What was the name of that encryption program, Moxie? Was it Signal? Is there a user friendly techno-peasant version for the rest of us?


How Critical is “Future Flow” to Labor Unions?

New Orleans    Senator Mark Rubio of Florida cautions that there may be much work to be done on a new immigration bill, but I really wonder if that actually means that he is not ready to slip from attention yet or is trying to drag a potential bill down with some of his own issues?  Optimism broke out when the Chamber of Commerce and the AFL-CIO seemed to come to some tentative agreements on “future flow” of immigrant workers into the United States.  Future flow refers to the number of visas that will be given annually to guest workers.  Classically, business wants more cheap labor, while labor resists pushing down more skilled wage rates by allowing too many foreign workers into the country.   This disagreement was critical to killing the bill proposed by Arizona’s Senator John McCain and others during the Bush Administration.

This is a classic issue between business and labor, but I wonder how much it is really a contemporary economic concern, especially for the declining membership of unions?

On the lower wage side of union membership, the United Farmworkers, who potentially would be most impacted by temporary visas for additional farm labor hearkening back to the bracero program years ago, have indicated for years their willingness to make a deal in this area.  The Service Employees, although not a member of the AFL-CIO, is at the table with Secretary-Treasurer Eliseo Medina, a former immigrant farmworker and UFW organizer in his youth, and SEIU has been a leader in advocating for immigration reform even though theoretically its lower wage janitors, landscapers, and others would feel the most wage pressure from lower paid, temporary foreign workers.  Many immigrant workers dominate the home construction industry and there is always hue and cry from construction unions about these kinds of issues, but in reality there is little job competition or wage pressure in the downtown, big development construction projects where unions still have density.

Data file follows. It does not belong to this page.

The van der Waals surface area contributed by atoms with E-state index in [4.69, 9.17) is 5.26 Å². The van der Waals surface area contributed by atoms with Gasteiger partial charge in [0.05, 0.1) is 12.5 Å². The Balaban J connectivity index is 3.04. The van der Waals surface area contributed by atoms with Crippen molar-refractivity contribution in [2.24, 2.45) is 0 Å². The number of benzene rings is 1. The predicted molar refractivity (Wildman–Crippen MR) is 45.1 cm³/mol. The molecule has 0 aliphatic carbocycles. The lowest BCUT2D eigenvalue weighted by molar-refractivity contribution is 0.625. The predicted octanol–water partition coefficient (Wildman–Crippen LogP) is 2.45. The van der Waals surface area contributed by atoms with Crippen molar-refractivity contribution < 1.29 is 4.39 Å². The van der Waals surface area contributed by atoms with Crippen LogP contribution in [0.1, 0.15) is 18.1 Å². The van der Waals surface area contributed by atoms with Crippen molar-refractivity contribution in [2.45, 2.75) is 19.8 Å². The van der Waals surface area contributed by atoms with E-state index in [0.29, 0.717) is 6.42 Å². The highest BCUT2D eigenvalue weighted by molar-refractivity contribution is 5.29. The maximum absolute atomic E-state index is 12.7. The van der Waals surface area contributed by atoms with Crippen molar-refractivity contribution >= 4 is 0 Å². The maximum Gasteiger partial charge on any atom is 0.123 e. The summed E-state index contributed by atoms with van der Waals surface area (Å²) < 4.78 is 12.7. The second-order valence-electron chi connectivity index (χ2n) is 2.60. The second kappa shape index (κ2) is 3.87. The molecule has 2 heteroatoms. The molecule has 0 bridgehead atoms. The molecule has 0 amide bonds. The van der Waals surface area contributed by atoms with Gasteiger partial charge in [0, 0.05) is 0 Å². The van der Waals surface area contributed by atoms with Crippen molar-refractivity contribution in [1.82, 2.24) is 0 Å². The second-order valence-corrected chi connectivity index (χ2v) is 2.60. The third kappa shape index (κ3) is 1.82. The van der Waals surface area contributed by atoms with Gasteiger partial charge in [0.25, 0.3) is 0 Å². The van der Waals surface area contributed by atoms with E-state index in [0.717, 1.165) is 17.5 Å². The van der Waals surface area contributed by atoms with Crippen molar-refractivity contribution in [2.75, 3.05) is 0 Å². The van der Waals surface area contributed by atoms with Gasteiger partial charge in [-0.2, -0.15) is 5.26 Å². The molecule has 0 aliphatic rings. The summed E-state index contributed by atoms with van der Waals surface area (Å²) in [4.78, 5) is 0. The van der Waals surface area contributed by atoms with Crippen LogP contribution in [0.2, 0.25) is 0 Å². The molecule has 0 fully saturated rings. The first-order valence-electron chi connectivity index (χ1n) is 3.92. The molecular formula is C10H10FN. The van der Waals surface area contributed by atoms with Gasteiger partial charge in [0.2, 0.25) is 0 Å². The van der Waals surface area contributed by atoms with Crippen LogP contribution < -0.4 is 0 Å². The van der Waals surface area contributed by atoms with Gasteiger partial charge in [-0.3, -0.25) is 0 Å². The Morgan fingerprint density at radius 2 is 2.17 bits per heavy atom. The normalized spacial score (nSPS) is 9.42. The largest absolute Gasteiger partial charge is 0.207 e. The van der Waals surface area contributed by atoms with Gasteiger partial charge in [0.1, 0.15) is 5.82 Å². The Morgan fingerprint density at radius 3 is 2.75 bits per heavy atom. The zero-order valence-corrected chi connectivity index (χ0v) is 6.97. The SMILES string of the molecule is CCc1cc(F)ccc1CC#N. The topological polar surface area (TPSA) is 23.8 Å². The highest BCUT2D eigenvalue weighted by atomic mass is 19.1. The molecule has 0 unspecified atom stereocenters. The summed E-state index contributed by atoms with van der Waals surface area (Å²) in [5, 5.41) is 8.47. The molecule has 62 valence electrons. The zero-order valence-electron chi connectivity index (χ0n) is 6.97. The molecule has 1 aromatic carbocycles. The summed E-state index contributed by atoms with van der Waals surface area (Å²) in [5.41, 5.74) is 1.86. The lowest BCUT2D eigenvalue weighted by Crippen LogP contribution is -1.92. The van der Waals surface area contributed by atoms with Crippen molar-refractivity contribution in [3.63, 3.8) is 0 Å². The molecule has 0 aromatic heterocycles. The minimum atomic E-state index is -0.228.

Furthermore, other than the increasingly, politically marginalized agricultural interests, the big drool for more visas comes from the high tech industry and its hopes of raiding top flight software engineers and other geeks from around the world.  None of these companies, aside from some legacy plant workers for Xerox, are arguably union, so more tech visas is not something that labor is going to care about much.

Reports indicate that the sugar in the deal for labor was raising the minimum wages of visa workers so that a higher floor was set.  This is a smart move!  Given that we can no longer pretend, as our membership numbers plummet, that we are really protecting members as opposed to just being a cranky, old uncle advocate, by raising the minimum wage standards, we both protect UFW and other unions and help whatever members we have left by giving our unions more leverage at the bargaining table to push up wages by arguing about compression coming from visa workers.

Finally taking a deep drink of reality, rather than having the vapors from our own nostalgia, may have allowed labor to make a good deal on immigration reform, and this is a good thing!